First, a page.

Capital Gearing Ratio


Capital Gearing Ratio:

Definition and Explanation:

Closely related to solvency ratio is the capital gearing ratio. Capital gearing ratio is mainly used to analyze the capital structure of a company.

The term capital structure refers to the relationship between the various long-term form of financing such as debentures, preference and equity share capital including reserves and surpluses. Leverage of capital structure ratios are calculated to test the long-term financial position of a firm.

The term “capital gearing” or “leverage” normally refers to the proportion of relationship between equity share capital including reserves and surpluses to preference share capital and other fixed interest bearing funds or loans. In other words it is the proportion between the fixed interest or dividend bearing funds and non fixed interest or dividend bearing funds. Equity share capital includes equity share capital and all reserves and surpluses items that belong to shareholders. Fixed interest bearing funds includes debentures, preference share capital and other long-term loans.

Formula of capital gearing ratio:

[Capital Gearing Ratio = Equity Share Capital / Fixed Interest Bearing Funds]

Example:

Calculate capital gearing ratio from the following data:


Equity Share Capital
Reserves & Surplus
Long Term Loans
6% Debentures
1991 1992
500,000
300,000
250,000
250,000
400,000
200,000
300,000
400,000
Calculation:

Capital Gearing Ratio 1992 = (500,000 + 300,000) / (250,000 + 250,000)

= 8 : 5 (Low Gear)

1993 = (400,000 + 200,000) / (300,000 + 400,000)

6 : 7 (High Gear)

It may be noted that gearing is an inverse ratio to the equity share capital.

Highly Geared————Low Equity Share Capital

Low Geared—————High Equity Share Capital

 

Significance of the ratio:

Capital gearing ratio is important to the company and the prospective investors. It must be carefully planned as it affects the company’s capacity to maintain a uniform dividend policy during difficult trading periods. It reveals the suitability of company’s capitalization.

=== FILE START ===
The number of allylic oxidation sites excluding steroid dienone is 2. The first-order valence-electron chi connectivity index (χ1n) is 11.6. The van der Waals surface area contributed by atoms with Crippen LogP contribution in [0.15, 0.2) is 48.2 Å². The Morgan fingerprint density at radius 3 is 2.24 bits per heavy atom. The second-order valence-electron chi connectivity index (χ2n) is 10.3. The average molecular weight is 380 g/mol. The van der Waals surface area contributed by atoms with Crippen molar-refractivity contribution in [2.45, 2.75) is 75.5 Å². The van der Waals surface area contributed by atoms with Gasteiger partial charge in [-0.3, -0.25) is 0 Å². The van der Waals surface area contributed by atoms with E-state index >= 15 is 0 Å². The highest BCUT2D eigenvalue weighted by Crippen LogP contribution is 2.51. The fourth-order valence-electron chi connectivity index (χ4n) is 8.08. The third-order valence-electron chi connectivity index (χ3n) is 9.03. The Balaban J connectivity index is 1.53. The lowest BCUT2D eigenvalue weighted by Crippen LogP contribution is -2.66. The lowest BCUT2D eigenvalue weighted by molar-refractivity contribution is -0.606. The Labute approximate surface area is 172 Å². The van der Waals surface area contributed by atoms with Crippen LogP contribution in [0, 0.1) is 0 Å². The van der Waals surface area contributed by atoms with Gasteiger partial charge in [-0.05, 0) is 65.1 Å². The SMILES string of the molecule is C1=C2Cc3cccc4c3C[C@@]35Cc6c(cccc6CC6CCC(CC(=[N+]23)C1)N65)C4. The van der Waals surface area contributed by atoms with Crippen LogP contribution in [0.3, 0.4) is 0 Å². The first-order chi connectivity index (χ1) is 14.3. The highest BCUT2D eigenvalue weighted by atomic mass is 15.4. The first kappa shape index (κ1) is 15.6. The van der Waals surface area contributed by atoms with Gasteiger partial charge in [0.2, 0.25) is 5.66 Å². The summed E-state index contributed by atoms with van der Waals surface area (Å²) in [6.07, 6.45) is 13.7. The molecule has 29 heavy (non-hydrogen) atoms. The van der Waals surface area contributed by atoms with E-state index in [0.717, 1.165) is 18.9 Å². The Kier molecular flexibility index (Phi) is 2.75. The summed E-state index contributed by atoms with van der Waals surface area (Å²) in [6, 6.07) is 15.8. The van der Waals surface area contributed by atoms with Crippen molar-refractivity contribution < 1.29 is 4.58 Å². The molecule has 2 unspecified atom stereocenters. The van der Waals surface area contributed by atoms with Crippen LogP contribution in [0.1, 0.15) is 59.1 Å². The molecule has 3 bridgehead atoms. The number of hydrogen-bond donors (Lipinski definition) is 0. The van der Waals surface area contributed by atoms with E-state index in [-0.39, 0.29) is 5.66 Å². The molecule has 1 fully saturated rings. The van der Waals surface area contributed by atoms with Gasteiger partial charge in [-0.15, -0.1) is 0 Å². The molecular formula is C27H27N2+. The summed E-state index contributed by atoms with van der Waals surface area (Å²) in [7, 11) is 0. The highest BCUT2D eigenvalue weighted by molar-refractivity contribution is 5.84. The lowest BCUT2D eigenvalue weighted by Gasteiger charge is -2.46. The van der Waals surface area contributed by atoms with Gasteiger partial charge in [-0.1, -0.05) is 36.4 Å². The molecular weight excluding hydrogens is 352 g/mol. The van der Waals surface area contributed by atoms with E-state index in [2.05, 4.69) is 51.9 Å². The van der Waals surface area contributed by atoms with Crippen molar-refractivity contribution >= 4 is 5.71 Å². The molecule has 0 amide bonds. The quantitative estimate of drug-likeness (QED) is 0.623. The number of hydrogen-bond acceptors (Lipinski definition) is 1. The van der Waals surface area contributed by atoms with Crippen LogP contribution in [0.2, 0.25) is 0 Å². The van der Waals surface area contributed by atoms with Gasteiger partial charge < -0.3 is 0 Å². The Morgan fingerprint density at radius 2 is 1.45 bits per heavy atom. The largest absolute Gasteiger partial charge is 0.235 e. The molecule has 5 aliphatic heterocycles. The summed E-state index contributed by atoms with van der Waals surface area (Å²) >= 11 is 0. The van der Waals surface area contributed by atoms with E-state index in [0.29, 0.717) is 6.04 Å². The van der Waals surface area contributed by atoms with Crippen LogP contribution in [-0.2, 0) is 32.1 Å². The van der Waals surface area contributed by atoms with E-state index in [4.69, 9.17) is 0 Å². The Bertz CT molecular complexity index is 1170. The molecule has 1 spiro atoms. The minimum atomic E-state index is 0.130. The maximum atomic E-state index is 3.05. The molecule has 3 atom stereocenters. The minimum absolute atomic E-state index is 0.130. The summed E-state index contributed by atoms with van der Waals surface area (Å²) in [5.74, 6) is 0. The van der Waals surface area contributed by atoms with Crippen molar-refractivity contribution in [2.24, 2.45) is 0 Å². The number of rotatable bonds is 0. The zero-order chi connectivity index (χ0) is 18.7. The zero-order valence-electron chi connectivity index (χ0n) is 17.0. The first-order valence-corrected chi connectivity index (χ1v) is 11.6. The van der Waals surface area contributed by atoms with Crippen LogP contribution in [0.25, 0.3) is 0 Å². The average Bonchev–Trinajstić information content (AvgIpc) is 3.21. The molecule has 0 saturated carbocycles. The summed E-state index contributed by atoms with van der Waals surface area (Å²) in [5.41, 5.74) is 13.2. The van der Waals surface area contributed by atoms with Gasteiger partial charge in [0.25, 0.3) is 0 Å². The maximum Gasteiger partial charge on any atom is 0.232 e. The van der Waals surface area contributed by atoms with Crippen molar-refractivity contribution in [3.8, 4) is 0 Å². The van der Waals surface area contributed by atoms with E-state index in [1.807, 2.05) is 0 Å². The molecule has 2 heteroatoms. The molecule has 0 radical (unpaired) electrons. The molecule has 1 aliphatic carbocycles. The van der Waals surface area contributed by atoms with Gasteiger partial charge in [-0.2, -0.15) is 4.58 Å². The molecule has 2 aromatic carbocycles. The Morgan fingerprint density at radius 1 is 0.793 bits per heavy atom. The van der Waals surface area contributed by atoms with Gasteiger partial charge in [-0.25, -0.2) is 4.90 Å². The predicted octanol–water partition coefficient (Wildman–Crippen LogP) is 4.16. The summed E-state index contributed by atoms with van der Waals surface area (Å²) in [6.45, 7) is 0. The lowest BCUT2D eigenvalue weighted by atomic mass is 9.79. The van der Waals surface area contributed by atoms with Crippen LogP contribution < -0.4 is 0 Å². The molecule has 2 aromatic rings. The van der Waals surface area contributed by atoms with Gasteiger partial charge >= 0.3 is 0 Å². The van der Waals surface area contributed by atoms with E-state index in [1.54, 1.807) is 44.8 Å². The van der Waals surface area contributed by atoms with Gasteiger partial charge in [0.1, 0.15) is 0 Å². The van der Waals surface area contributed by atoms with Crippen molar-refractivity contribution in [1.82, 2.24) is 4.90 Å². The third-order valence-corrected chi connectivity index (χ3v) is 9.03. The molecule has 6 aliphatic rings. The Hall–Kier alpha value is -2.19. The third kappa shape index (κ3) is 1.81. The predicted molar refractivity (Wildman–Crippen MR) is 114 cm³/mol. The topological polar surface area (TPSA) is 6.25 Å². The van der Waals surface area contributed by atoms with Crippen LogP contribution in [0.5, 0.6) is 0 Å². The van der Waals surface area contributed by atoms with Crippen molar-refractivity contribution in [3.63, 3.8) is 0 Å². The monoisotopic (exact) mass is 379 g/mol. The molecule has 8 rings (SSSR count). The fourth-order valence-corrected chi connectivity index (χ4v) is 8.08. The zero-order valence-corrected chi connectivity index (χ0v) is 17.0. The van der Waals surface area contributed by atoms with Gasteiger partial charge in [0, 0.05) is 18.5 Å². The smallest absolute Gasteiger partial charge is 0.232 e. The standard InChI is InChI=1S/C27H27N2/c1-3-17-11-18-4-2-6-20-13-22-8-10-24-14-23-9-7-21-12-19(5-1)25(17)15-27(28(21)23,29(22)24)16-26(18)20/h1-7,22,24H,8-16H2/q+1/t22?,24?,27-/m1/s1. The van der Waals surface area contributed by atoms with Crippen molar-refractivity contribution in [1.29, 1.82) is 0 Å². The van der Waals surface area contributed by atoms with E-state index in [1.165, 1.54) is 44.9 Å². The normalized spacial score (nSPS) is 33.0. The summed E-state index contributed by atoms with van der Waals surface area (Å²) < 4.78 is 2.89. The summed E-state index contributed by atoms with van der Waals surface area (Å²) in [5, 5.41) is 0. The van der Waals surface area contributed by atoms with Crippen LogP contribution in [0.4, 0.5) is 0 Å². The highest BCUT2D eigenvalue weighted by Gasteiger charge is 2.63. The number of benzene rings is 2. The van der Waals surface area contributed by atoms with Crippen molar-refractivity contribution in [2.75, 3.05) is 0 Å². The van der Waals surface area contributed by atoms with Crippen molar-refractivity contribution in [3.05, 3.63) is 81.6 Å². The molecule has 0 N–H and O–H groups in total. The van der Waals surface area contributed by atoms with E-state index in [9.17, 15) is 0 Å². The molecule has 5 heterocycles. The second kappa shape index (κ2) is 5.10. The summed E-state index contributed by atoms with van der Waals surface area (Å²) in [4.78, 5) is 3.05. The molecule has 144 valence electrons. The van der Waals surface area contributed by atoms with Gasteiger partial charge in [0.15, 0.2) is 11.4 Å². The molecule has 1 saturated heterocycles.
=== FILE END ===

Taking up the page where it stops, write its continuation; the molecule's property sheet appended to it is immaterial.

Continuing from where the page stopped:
You may also be interested in other articles from “financial statement analysis” chapter:

  1. Horizontal and Vertical Analysis
  2. Ratios Analysis
  3. Horizontal Analysis or Trend Analysis
  4. Trend Percentage
  5. Vertical Analysis
  6. Accounting Ratios Definition, Advantages, Classification and Limitations:
  7. Gross profit ratio
  8. Net profit ratio
  9. Operating ratio
  10. Expense ratio
  11. Return on shareholders investment or net worth
  12. Return on equity capital
  13. Return on capital employed (ROCE) Ratio
  14. Dividend yield ratio
  15. Dividend payout ratio
  16. Earnings Per Share (EPS) Ratio
  17. Price earning ratio
  18. Current ratio
  19. Liquid/Acid test/Quick ratio
  20. Inventory/Stock turnover ratio
  21. Debtors/Receivables turnover ratio
  22. Average collection period
  23. Creditors/Payable turnover ratio
  24. Working capital turnover ratio
  25. Fixed assets turnover ratio
  26. Over and under trading
  27. Debt-to-equity ratio
  28. Proprietary or Equity ratio
  29. Ratio of fixed assets to shareholders funds
  30. Ratio of current assets to shareholders funds
  31. Interest coverage ratio
  32. Capital gearing ratio
  33. Over and under capitalization
  34. Financial-Accounting- Ratios Formulas
  35. Limitations of Financial Statement Analysis

Other Related Accounting Articles:

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